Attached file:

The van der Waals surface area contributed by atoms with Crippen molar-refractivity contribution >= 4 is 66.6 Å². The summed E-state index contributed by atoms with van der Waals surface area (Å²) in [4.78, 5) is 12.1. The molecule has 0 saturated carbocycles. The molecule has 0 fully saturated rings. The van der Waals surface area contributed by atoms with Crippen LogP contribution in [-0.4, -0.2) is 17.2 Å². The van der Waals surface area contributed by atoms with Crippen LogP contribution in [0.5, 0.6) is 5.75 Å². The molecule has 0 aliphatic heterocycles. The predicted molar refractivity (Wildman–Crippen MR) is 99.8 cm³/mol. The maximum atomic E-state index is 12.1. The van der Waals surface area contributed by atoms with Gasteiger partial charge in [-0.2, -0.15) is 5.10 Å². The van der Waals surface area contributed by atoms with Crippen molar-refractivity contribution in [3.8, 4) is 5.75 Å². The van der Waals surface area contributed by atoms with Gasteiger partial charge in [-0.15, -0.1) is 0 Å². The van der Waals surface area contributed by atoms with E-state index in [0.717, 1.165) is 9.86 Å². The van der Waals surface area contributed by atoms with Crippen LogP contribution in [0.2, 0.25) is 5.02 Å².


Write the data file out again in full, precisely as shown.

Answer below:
The van der Waals surface area contributed by atoms with Crippen molar-refractivity contribution >= 4 is 66.6 Å². The summed E-state index contributed by atoms with van der Waals surface area (Å²) in [4.78, 5) is 12.1. The molecule has 0 saturated carbocycles. The molecule has 0 fully saturated rings. The van der Waals surface area contributed by atoms with Crippen LogP contribution in [-0.4, -0.2) is 17.2 Å². The van der Waals surface area contributed by atoms with Crippen LogP contribution in [0.5, 0.6) is 5.75 Å². The molecule has 0 aliphatic heterocycles. The predicted molar refractivity (Wildman–Crippen MR) is 99.8 cm³/mol. The maximum atomic E-state index is 12.1. The van der Waals surface area contributed by atoms with Gasteiger partial charge in [-0.2, -0.15) is 5.10 Å². The van der Waals surface area contributed by atoms with Crippen molar-refractivity contribution in [3.8, 4) is 5.75 Å². The van der Waals surface area contributed by atoms with Gasteiger partial charge in [-0.15, -0.1) is 0 Å². The van der Waals surface area contributed by atoms with E-state index in [0.717, 1.165) is 9.86 Å². The van der Waals surface area contributed by atoms with Crippen LogP contribution in [0.2, 0.25) is 5.02 Å².